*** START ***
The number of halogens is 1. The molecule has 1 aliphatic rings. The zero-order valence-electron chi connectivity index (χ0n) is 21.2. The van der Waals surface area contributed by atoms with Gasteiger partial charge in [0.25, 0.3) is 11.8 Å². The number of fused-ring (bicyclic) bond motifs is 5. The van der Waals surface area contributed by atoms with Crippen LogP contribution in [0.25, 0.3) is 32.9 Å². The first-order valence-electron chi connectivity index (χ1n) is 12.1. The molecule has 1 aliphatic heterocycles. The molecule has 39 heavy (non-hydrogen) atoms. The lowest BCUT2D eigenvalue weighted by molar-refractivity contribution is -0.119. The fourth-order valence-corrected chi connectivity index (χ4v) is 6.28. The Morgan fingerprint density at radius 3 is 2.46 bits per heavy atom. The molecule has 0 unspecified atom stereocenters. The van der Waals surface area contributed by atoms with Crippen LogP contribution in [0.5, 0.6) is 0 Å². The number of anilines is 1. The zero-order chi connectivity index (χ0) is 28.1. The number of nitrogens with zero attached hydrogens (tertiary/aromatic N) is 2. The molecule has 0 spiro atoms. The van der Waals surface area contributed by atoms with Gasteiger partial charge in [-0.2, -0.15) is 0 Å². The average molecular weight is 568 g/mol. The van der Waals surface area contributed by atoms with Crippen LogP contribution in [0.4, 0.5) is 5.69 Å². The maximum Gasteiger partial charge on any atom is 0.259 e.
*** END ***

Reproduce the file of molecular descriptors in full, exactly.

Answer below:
The number of halogens is 1. The molecule has 1 aliphatic rings. The zero-order valence-electron chi connectivity index (χ0n) is 21.2. The van der Waals surface area contributed by atoms with Gasteiger partial charge in [0.25, 0.3) is 11.8 Å². The number of fused-ring (bicyclic) bond motifs is 5. The van der Waals surface area contributed by atoms with Crippen LogP contribution in [0.25, 0.3) is 32.9 Å². The first-order valence-electron chi connectivity index (χ1n) is 12.1. The molecule has 1 aliphatic heterocycles. The molecule has 39 heavy (non-hydrogen) atoms. The lowest BCUT2D eigenvalue weighted by molar-refractivity contribution is -0.119. The fourth-order valence-corrected chi connectivity index (χ4v) is 6.28. The Morgan fingerprint density at radius 3 is 2.46 bits per heavy atom. The molecule has 0 unspecified atom stereocenters. The van der Waals surface area contributed by atoms with Crippen LogP contribution in [0.5, 0.6) is 0 Å². The number of anilines is 1. The zero-order chi connectivity index (χ0) is 28.1. The number of nitrogens with zero attached hydrogens (tertiary/aromatic N) is 2. The molecule has 0 spiro atoms. The van der Waals surface area contributed by atoms with Gasteiger partial charge in [-0.2, -0.15) is 0 Å². The average molecular weight is 568 g/mol. The van der Waals surface area contributed by atoms with Crippen LogP contribution in [0.4, 0.5) is 5.69 Å². The maximum Gasteiger partial charge on any atom is 0.259 e.